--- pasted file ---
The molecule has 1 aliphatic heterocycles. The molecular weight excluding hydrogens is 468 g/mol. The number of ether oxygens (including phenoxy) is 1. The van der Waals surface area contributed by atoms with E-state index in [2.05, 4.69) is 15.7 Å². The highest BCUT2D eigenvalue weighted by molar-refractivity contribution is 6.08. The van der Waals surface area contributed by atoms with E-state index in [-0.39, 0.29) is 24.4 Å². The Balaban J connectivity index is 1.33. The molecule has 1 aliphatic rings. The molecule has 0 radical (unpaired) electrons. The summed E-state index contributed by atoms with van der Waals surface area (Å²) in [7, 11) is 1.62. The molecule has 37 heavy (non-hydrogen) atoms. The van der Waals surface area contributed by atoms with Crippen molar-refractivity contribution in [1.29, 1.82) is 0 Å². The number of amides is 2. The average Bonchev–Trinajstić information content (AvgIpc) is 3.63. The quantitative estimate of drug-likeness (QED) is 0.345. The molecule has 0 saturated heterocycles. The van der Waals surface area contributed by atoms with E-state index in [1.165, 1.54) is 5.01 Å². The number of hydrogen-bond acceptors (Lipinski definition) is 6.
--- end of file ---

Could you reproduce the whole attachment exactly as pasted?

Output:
The molecule has 1 aliphatic heterocycles. The molecular weight excluding hydrogens is 468 g/mol. The number of ether oxygens (including phenoxy) is 1. The van der Waals surface area contributed by atoms with E-state index in [2.05, 4.69) is 15.7 Å². The highest BCUT2D eigenvalue weighted by molar-refractivity contribution is 6.08. The van der Waals surface area contributed by atoms with E-state index in [-0.39, 0.29) is 24.4 Å². The Balaban J connectivity index is 1.33. The molecule has 1 aliphatic rings. The molecule has 0 radical (unpaired) electrons. The summed E-state index contributed by atoms with van der Waals surface area (Å²) in [7, 11) is 1.62. The molecule has 37 heavy (non-hydrogen) atoms. The van der Waals surface area contributed by atoms with Crippen molar-refractivity contribution in [1.29, 1.82) is 0 Å². The number of amides is 2. The average Bonchev–Trinajstić information content (AvgIpc) is 3.63. The quantitative estimate of drug-likeness (QED) is 0.345. The molecule has 0 saturated heterocycles. The van der Waals surface area contributed by atoms with E-state index in [1.165, 1.54) is 5.01 Å². The number of hydrogen-bond acceptors (Lipinski definition) is 6.